Cluster G: Reflection
G01 (Drecoll/Männlein-Robert): Platonism and Christianity in late antiquity – Porphyryʼs interpretation, defense and re-ordering of pagan cultic practice: A threat to the Christian order?
Project G01 studies the religious-philosophical writings of the Platonist Porphyrios and the politician Sossianos Hierocles. These writings were directed against the threat posed (in the authors’ eyes) by contemporary Christians. The goal is to analyze the strategies recommended therein for maintaining and reviving the old pagan order, both as a way of life and as a religion. These re-ordering strategies are, however, only known to us through the reception accorded them by the authors’ Christian adversaries (Eusebios, Augustine), whose Christian-motivated re-ordering strategies found inter al. an outlet in literary reflection.
G02 (Hirbodian): Female seminaries in the 15th and 16th centuries – Conceptions of order/threat discourses caught between (internal) reform and (Protestant) Reformation
Project G02 studies two kinds of female seminaries in South-West Germany during the 15/16th c.: the first case is that of Württemberg nuns of the Dominican order living in voluntary seclusion; the second concerns nuns not sworn to seclusion. The lens through which these seminaries are studied is that of existentially threatening demands for reform of external provenance. By dint of the fact that these religious communities were confronted with a reform agenda and/or a (Protestant-derived) questioning of their monastic lifestyle, they may be said to reflect their own inner order as threatened. The re-ordering strategies of these religious women can be studied here in almost laboratory precision.
Project G03 studies cultural hybridity in Istria from the late 19th into the 20th century. The goal is to analyze threat perceptions, describable from a variety of order perspectives, such as flared up repeatedly as a response to arbitrary and extreme ethnic and cultural heterogeneity. The analytic sweep also extends to 1) aspects of threat discourse, 2) perspectivally constrained modes of reflection, and 3) strategies of re-ordering – against the backdrop of a ‘multiculturality’ (an amalgamation of different cultures) discussed for Istria (qua ‘experimental station’ reclaimed from the Habsburgs).
Project G04 studies threat discourses that, with the fading of the British Empire during the 1960s and 1970s, became dominant in the former colonies of Canada, Australia, and New Zealand. The self-image of the white settlers and their sense of order, revolving around notions like ‘whiteness,’ ‘Britishness’ and ‘family values,’ were reflected as threatened by post-imperial Britain’s re-alignment toward Europe. The resultant re-ordering strategies are analyzed in light of the respective national and cultural identities.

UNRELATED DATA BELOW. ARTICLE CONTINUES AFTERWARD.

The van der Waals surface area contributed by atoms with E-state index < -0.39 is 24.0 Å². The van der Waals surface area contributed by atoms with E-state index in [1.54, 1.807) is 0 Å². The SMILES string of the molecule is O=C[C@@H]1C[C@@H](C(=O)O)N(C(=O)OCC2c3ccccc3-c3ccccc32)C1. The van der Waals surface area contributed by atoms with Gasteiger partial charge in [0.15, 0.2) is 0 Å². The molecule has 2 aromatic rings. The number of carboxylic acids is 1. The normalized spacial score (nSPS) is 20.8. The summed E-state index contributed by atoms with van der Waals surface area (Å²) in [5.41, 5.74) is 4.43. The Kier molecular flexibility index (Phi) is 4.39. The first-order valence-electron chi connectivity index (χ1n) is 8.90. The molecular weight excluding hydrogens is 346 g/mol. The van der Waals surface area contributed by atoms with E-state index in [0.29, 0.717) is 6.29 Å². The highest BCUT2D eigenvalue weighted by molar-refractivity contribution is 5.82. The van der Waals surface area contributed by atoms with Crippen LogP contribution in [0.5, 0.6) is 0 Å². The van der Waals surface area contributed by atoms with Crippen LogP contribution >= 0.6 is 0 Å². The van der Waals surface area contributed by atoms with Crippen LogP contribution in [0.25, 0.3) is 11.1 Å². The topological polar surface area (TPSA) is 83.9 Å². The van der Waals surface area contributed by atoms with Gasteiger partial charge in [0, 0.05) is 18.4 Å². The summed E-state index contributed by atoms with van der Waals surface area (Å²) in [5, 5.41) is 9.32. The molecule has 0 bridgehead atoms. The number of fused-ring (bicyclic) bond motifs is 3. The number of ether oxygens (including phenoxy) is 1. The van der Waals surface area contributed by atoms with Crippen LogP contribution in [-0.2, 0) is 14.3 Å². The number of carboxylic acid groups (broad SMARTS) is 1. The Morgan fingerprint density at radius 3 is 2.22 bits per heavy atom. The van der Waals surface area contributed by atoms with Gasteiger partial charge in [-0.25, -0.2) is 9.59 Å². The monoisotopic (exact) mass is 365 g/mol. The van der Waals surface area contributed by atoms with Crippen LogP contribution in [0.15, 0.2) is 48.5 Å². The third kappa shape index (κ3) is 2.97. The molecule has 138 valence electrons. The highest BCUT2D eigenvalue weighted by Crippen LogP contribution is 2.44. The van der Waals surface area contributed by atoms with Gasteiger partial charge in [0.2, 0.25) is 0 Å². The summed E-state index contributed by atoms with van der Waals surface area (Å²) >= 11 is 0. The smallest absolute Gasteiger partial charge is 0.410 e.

G05 (Tümmers/Wiesing): Resistant microbes: The threatening and re-ordering of the ‘medical order’ by antibiotic resistance since the 1990s
Project G05 studies threat discourse in respect of antimicrobial resistance, which marked a caesura in a modernizing ‘medical order’ first established in the late 19th century. The project analyzes contrarian structural patterns manifested from the1990s on, in which a re-ordering of the medical order is being sought - with implications for research and clinical medicine but also for health policy. On one side, there has been a shoring up of the traditional order, in which microbes continue to be seen as ‘enemy aliens’; on the other, we have a revaluation of the man-environment interface, with microbes now assigned a positive function. Also studied is the practical fallout from such strategies.
Project G06 studies multiple threats in American race relations from the early 19th century to the present day. The ambivalence of drugs – ambivalent in their entanglement with the racial problematic, and in the way they both sustain and destroy order – conditions the differential functionalization of their (culturally constructed) threat potential. The goal is threefold: to analyze threatened power orders that elicit conflicting threat scenarios and diagnoses; to clarify the understandings underpinning such orders; and to shed light on multimedia-reflected re-ordering strategies.
G07 (Sachs-Hombach/Schild/Thon): Media reflections: Threat discourse and the American order since the attacks of September 11, 2001
Project G07 looks at the modes of threat discourse spawned by the events of September 11, 2001. Particular attention is given to the role the media played in diagnosing real or imagined threat scenarios in the context of the ‘War on Terror.’ Pivotal here are the modes of media reflection, observable in political-legal, artistic-esthetic and public-journalistic discourses, addressing a) the national and cultural self-image of the USA and b) the resultant possibilities for re-ordering.